Can animals get the COVID-19 vaccine?

can animals get the covid vaccine
Photo via Ryan Summers/Flickr (CC BY SA 2.0)

Ever since the first known COVID-19 infection in a dog was discovered in Hong Kong in February 2020, many have wondered if animals can get the COVID-19 vaccine to fight off the potential sickness. 

While animals cannot receive the same vaccines that humans get, a COVID-19 vaccine made especially for animals has successfully been developed. Produced by the veterinary pharmaceutical company, Zoetis, the vaccine has so far shown to work with dogs, cats, and potentially apes. 

According to Science Mag, the vaccine works like the Novavax version being developed for humans—it delivers a shot of a modified form of the SARS-CoV-2 spike protein. In October, Zoetis believed it was safe and effective in both cats and dogs.

According to the Centers for Disease Control & Prevention, health experts have confirmed COVID-19 infections in cats, dogs, lions, tigers, pumas, snow leopards, and cougars. 

Scientists are not concerned about domestic pets getting COVID-19 because it doesn’t appear to spread easily from pets to humans, and domestic animals don’t live in clusters, Science Mag reports.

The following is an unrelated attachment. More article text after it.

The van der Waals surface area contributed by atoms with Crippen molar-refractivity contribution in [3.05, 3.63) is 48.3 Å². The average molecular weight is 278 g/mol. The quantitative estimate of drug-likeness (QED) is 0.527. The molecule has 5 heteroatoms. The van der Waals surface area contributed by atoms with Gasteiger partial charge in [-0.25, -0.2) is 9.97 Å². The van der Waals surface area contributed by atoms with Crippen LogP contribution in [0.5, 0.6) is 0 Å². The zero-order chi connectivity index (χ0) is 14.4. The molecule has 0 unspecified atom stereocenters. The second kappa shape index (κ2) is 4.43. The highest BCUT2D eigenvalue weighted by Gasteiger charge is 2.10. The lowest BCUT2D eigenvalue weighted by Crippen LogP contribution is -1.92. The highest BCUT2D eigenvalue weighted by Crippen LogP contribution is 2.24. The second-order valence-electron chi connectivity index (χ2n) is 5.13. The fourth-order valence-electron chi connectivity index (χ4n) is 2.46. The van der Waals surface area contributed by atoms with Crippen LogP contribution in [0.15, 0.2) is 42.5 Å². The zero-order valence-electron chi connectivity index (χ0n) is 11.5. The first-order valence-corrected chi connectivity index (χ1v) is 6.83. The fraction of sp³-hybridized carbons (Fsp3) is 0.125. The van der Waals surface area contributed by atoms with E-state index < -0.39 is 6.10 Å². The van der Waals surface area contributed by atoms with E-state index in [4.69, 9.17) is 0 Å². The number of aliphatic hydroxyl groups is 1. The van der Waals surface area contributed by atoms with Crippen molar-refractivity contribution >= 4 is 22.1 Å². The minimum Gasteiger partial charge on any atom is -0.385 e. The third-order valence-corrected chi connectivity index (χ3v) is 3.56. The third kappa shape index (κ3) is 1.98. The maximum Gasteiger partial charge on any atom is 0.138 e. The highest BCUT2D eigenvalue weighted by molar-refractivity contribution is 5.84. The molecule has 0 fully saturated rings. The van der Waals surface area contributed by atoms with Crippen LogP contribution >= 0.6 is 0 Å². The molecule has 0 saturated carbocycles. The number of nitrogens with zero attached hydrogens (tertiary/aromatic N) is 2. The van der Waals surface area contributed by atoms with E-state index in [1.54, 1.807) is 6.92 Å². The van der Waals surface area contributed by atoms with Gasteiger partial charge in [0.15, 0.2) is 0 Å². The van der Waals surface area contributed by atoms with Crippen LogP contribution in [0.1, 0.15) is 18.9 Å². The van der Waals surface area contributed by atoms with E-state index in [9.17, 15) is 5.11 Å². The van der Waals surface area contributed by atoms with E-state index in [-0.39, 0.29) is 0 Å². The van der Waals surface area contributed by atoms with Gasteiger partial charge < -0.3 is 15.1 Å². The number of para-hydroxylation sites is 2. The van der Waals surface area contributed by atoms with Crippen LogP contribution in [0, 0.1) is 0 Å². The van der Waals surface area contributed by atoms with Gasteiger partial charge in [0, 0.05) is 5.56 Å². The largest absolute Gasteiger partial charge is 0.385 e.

However, scientists are concerned about how COVID-19 could impact endangered species that live in groups, like great apes and minks. 

National Geographic reports that zoologists vaccinated the first great apes at the San Diego Zoo Safari Park in February. Their vaccination comes after eight gorillas at the same zoo tested positive for the virus in January. 

Nadine Lamberski, chief conservation and wildlife health officer at the San Diego Zoo Wildlife Alliance, told National Geographic this was an unprecedented event. 

“This isn’t the norm,” Lamberski said. “In my career, I haven’t had access to an experimental vaccine this early in the process and haven’t had such an overwhelming desire to want to use one.” 

Scientists are eager to see if the vaccine works on gorillas because there are just 5,000 left in the wild. Because gorillas tend to live communally, researchers worry that an outbreak could do irreparable damage to the species. 

So far, none of the vaccinated great apes have had an adverse reaction to the vaccine. Blood tests should be available soon to show whether the vaccine helped the apes develop antibodies. 

If all goes well, zoologists plan to continue giving the vaccine to great apes, gorillas, big cats, minks, and other species. 

Sources: Science Mag, National Geographic, CDC

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